If the Office for Civil Rights conducts a HIPAA compliance audit, and a Covered Entity or Business Associate is found not to be in compliance with HIPAA, the Office for Civil Rights has the authority to issue penalties for HIPAA violations even if there has been no breach of PHI or no complaint.

The first phase of HIPAA compliance audits was conducted in 2011/2012 and revealed many Covered Entities were struggling with compliance. The Office for Civil Rights provided technical assistance to help correct areas of noncompliance and no penalties for HIPAA violations were issued at the time. They were given several years to improve their performance before another audit was scheduled.

The audits discovered that the biggest areas of noncompliance with HIPAA Rules was the failure to conduct a comprehensive, organization-wide risk assessment. Risk assessments are critical to a Covered Entity´s compliance efforts. If a risk assessment is not conducted, a Covered Entity will be unaware of any vulnerabilities that pose a risk to the confidentiality, integrity, and availability of PHI.

The failure to complete Business Associate Agreements (BAAs) with third-party service providers can also result in penalties for HIPAA noncompliance. Several Covered Entities have been fined for failing to revise BAAs written before September 2014, when all existing contracts were invalidated by the Final Omnibus Rule. In September 2016, the Care New England Health System was fined $400,000 for HIPAA noncompliance that included the failure to revise a BAA originally signed in March 2005.

HIPAA Violation Penalties: FAQs

What is a HIPAA violation?

A HIPAA violation is a failure to comply with any of the standards set by the Privacy, Security, and Breach Notification Rules. There does not have to be a data breach for a HIPAA violation to occur, and penalties can be imposed for (for example) the failure to provide staff training, the failure to allow patients to review their PHI, and the failure to retain documents for the required time.

What constitutes a HIPAA violation?

The failure to develop and enforce HIPAA-compliant policies and procedures can also constitute a HIPAA violation. If there are no policies or procedures to guide staff on how to perform their roles compliantly, and a data breach subsequently occurs, Covered Entities will be sanctioned for the failure to develop policies and the failure to train staff on policies as well as for the data breach.

What are the consequences for violating HIPAA?

This depends on who violates HIPAA and how much harm results from the violation. If a violation occurs that “the Covered Entity was unaware of and could not have realistically avoided had a reasonable amount of care had been taken to comply with HIPAA” the consequences will be relatively minor. However, if a individual violates HIPAA contrary to the policies enforce by their employer, they could lose their job and spend up to ten years in jail.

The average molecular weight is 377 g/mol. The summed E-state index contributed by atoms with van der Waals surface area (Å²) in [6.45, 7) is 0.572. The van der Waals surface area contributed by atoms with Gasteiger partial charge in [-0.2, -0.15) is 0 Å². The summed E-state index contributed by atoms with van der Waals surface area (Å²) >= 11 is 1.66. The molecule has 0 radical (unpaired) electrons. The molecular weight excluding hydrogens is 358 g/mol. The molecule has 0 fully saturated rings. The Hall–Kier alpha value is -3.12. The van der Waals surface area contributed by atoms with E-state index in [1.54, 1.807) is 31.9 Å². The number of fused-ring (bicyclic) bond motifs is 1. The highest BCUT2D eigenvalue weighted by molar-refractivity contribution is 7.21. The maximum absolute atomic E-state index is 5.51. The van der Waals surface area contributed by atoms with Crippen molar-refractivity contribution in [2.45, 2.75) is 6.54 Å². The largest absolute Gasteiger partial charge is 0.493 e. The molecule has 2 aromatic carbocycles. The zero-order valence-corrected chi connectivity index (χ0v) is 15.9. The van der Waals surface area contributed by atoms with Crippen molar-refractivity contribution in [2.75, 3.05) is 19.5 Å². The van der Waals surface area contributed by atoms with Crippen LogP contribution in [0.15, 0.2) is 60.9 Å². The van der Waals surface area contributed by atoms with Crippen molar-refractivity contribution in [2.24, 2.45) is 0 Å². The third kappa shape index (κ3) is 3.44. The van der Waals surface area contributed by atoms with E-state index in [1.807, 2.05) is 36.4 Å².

What is the civil penalty for unknowingly violating HIPAA?

The civil penalty for unknowingly violating HIPAA is no different from the civil penalty for knowingly violating HIPAA because there is no justification for a Covered Entity – or an individual trained on a Covered Entities policies – to be unaware of the Rules. Each Covered Entity is required to appoint a HIPAA Privacy Officer and a HIPAA Security Officer, and it is these Officers´ responsibility to ensure every employee and business associate is aware of their HIPAA compliance obligations.

What Rule sets the penalties for violating HIPAA regulations?

The penalties for violating HIPAA regulations were first established in the HIPAA Enforcement Rule in 2006. Subsequent amendments were included in the HITECH Act (2009) and the Omnibus Final Rule (2013) and the current penalties for violating HIPAA regulations are codified under 45 CFR § 160.404 and 45 CFR Part 102 – The Adjustment of Civil Monetary Penalties for Inflation.

What is the penalty for noncompliance with HIPAA?

As mentioned in the above article, the most common penalties for noncompliance with HIPAA include enforced changes to privacy practices, corrective action, and technical assistance. Fewer than 1-in-2,500 complaints received by the Office for Civil Rights result in a monetary penalty for noncompliance with HIPAA.

What are the fines for HIPAA violations?

When the Office for Civil Rights issues a monetary penalty for noncompliance with HIPAA, fines for HIPAA violations can range between $100 per violation to $1.5 million per violation depending on factors such as the nature of the violation, the precautions put in place to prevent the violation, the Covered Entity´s previous compliance history, and the amount of cooperation provided by the Covered Entity during the Office for Civil Rights´ investigation.